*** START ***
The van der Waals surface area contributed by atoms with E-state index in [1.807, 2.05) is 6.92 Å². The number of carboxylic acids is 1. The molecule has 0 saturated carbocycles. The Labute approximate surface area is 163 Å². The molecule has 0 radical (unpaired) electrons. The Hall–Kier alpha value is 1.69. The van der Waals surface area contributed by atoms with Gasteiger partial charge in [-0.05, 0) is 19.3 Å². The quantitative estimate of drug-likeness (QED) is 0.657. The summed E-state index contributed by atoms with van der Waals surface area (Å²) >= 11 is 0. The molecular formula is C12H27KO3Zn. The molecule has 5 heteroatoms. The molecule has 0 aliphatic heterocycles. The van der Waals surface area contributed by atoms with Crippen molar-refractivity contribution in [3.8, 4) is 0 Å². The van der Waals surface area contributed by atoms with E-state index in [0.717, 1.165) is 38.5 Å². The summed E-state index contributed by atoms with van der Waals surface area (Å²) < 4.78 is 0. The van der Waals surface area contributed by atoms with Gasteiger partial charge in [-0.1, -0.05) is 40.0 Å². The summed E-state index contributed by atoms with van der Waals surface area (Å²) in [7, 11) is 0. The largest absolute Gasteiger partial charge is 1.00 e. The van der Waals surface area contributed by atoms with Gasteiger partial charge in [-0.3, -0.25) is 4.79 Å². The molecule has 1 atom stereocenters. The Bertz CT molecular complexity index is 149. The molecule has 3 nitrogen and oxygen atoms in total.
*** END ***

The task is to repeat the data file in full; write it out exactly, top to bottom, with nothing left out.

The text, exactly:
The van der Waals surface area contributed by atoms with E-state index in [1.807, 2.05) is 6.92 Å². The number of carboxylic acids is 1. The molecule has 0 saturated carbocycles. The Labute approximate surface area is 163 Å². The molecule has 0 radical (unpaired) electrons. The Hall–Kier alpha value is 1.69. The van der Waals surface area contributed by atoms with Gasteiger partial charge in [-0.05, 0) is 19.3 Å². The quantitative estimate of drug-likeness (QED) is 0.657. The summed E-state index contributed by atoms with van der Waals surface area (Å²) >= 11 is 0. The molecular formula is C12H27KO3Zn. The molecule has 5 heteroatoms. The molecule has 0 aliphatic heterocycles. The van der Waals surface area contributed by atoms with Crippen molar-refractivity contribution in [3.8, 4) is 0 Å². The van der Waals surface area contributed by atoms with E-state index in [0.717, 1.165) is 38.5 Å². The summed E-state index contributed by atoms with van der Waals surface area (Å²) < 4.78 is 0. The van der Waals surface area contributed by atoms with Gasteiger partial charge in [-0.1, -0.05) is 40.0 Å². The summed E-state index contributed by atoms with van der Waals surface area (Å²) in [7, 11) is 0. The largest absolute Gasteiger partial charge is 1.00 e. The van der Waals surface area contributed by atoms with Gasteiger partial charge in [-0.3, -0.25) is 4.79 Å². The molecule has 1 atom stereocenters. The Bertz CT molecular complexity index is 149. The molecule has 3 nitrogen and oxygen atoms in total.